Erectile Dysfunction and Obesity: Another Sad Story, Same Happy Ending
In the pantheon of contemporary culture, neither Adonis nor Aphrodite has love handles. But two thirds of Americans do. Yet, contrary to conventional stereotypes, their excess weight hasn't hampered their interest in having a healthy sex life. In fact, research shows that overweight men are just as interested in sex as the next guy; they just may not be as able to perform.
Now, when it comes to performance anxiety, low self-esteem about body image can be a real impediment to confidence, so that may account for some of the problem. But experts say that 90 percent of erectile dysfunction is physical in origin, not psychological. In large-scale studies, nearly 80 percent of men who reported having erectile dysfunction were also overweight or obese.
Therefore, perhaps it won't be a surprise that a recent study published in the Journal of the American Medical Association has yielded some promising news about resolving this sensitive problem, and it doesn't have anything to do with little blue pills you hear advertised during major sporting events.
The research in question was a two-year study conducted at the Second University of Naples, Italy. The subjects were recruited from a campus weight-loss clinic. They were all obese men between the ages of 35 and 55. All reported some degree of erectile dysfunction, but they were otherwise healthy, without the complications of diabetes, hypertension or heart disease that are so common with obesity.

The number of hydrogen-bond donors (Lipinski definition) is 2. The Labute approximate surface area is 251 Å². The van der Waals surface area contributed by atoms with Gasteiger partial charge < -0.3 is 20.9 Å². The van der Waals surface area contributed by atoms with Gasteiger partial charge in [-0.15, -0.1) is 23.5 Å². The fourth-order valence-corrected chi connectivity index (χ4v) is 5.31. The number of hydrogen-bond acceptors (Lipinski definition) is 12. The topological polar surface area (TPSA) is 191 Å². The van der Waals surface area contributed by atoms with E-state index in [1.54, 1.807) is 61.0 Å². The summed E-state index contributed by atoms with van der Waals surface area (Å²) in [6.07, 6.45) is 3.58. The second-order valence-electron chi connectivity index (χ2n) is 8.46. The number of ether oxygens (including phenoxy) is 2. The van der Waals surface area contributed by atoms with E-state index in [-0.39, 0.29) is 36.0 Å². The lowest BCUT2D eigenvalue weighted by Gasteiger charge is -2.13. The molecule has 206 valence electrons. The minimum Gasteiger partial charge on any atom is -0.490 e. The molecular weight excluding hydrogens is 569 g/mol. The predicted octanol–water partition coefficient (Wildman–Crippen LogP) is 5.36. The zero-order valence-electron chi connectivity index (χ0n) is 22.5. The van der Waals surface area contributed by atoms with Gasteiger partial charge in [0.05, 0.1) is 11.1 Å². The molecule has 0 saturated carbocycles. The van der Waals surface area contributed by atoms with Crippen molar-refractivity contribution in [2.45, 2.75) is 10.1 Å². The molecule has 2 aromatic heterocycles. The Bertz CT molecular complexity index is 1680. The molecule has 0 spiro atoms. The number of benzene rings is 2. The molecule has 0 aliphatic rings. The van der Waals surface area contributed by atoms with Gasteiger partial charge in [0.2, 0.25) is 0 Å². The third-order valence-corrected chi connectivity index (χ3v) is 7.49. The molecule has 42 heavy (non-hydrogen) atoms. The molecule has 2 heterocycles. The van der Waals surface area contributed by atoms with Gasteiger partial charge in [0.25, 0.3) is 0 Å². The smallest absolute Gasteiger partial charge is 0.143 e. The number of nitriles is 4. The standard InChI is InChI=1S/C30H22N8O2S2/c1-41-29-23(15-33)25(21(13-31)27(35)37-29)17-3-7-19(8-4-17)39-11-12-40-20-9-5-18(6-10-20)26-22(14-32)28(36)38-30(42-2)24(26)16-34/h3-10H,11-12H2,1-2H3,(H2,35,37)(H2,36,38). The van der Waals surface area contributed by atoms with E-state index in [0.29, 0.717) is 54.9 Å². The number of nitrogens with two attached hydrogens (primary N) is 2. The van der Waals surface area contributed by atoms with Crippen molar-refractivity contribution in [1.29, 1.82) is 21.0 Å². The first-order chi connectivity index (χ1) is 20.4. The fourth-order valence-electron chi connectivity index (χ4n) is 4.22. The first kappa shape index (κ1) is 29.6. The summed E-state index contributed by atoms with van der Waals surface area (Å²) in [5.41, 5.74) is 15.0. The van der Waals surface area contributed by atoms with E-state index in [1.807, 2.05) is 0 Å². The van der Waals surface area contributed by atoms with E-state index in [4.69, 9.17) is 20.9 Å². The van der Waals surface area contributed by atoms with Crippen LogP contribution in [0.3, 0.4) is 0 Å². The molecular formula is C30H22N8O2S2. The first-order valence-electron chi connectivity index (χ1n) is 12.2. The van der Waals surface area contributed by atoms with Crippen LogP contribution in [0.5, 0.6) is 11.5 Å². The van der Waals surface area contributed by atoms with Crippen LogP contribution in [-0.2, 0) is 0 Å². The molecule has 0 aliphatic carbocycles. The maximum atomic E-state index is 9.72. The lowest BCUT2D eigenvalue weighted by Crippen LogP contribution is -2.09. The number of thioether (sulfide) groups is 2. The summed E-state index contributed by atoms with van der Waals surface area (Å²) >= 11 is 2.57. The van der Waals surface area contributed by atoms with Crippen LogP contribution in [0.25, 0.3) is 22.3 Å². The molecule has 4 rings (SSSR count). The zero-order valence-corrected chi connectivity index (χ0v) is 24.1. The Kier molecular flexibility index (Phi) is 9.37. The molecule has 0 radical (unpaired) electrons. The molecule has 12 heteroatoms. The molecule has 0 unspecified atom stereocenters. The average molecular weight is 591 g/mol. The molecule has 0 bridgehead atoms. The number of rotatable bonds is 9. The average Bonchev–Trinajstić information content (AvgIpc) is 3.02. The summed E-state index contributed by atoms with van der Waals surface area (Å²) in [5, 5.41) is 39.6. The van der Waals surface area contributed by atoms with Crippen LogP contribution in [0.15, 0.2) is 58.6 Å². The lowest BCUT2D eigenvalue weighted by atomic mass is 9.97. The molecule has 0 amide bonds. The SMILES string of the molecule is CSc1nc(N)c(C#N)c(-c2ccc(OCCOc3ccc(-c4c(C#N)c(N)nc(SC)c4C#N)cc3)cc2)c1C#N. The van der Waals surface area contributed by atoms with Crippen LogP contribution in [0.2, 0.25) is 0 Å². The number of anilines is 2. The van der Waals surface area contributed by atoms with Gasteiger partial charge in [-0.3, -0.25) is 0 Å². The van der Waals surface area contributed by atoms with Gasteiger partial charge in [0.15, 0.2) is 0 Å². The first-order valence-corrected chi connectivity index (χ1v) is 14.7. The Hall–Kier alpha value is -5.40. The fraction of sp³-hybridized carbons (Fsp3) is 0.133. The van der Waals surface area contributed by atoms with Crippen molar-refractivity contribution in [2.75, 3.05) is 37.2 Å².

Half the subjects were supervised by medical professionals in individualized weight-loss treatment programs. They were educated about diet, fitness and personal behavioral adjustments in visits with a nutritional counselor and a personal trainer, every month for the first year, and then bi-monthly during the second year of the study.
The other half, the control group, just got general information about exercise and healthy dietary choices during visits every other month during the two-year study period. By the end of the study, all the men in the supervised group had lost weight and experienced various health and sexual function improvements. In fact, by the time they'd achieved a weight loss of just 10 percent, erectile dysfunction was completely alleviated for one out of three men in that group.
However, there was no change in weight for the control group, and even by the end of the study, only three of the 55 men in the control group had recovered normal erectile function.
Perhaps the most important finding of this study is one the researchers weren't even trying to prove: regardless of the objective, the weight loss effort is more effective with professional supervision. Remember that these men were all what you would call "motivated" subjects; they were recruited from among people who had already shown up at a weight-loss clinic, so they wanted to lose some weight. But even at that, the subjects who didn't have any particular guidance just couldn't do it.
The men did not know that the study was specifically examining the potential improvement in sexual function. Had they known this was a possible outcome of their effort, even the unsupervised group might have been more "motivated." When a healthy sex life is at stake, and for most overweight men, it is, men shouldn't just try to handle the problem on their own, because the right support seems to make all the difference.